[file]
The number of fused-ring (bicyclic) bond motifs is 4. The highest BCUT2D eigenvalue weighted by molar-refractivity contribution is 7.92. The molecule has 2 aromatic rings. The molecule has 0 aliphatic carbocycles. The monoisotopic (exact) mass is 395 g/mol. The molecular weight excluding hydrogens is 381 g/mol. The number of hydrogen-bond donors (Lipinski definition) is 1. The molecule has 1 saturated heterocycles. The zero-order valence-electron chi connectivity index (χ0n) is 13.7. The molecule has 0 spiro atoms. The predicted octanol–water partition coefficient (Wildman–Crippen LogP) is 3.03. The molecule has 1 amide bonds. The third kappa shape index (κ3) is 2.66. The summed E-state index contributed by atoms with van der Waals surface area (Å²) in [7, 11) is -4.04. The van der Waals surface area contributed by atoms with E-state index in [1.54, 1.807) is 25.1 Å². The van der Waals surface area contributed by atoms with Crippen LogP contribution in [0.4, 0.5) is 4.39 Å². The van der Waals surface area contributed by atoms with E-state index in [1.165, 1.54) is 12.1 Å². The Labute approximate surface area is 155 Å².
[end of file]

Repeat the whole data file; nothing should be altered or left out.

The number of fused-ring (bicyclic) bond motifs is 4. The highest BCUT2D eigenvalue weighted by molar-refractivity contribution is 7.92. The molecule has 2 aromatic rings. The molecule has 0 aliphatic carbocycles. The monoisotopic (exact) mass is 395 g/mol. The molecular weight excluding hydrogens is 381 g/mol. The number of hydrogen-bond donors (Lipinski definition) is 1. The molecule has 1 saturated heterocycles. The zero-order valence-electron chi connectivity index (χ0n) is 13.7. The molecule has 0 spiro atoms. The predicted octanol–water partition coefficient (Wildman–Crippen LogP) is 3.03. The molecule has 1 amide bonds. The third kappa shape index (κ3) is 2.66. The summed E-state index contributed by atoms with van der Waals surface area (Å²) in [7, 11) is -4.04. The van der Waals surface area contributed by atoms with E-state index in [1.54, 1.807) is 25.1 Å². The van der Waals surface area contributed by atoms with Crippen LogP contribution in [0.4, 0.5) is 4.39 Å². The van der Waals surface area contributed by atoms with E-state index in [1.165, 1.54) is 12.1 Å². The Labute approximate surface area is 155 Å².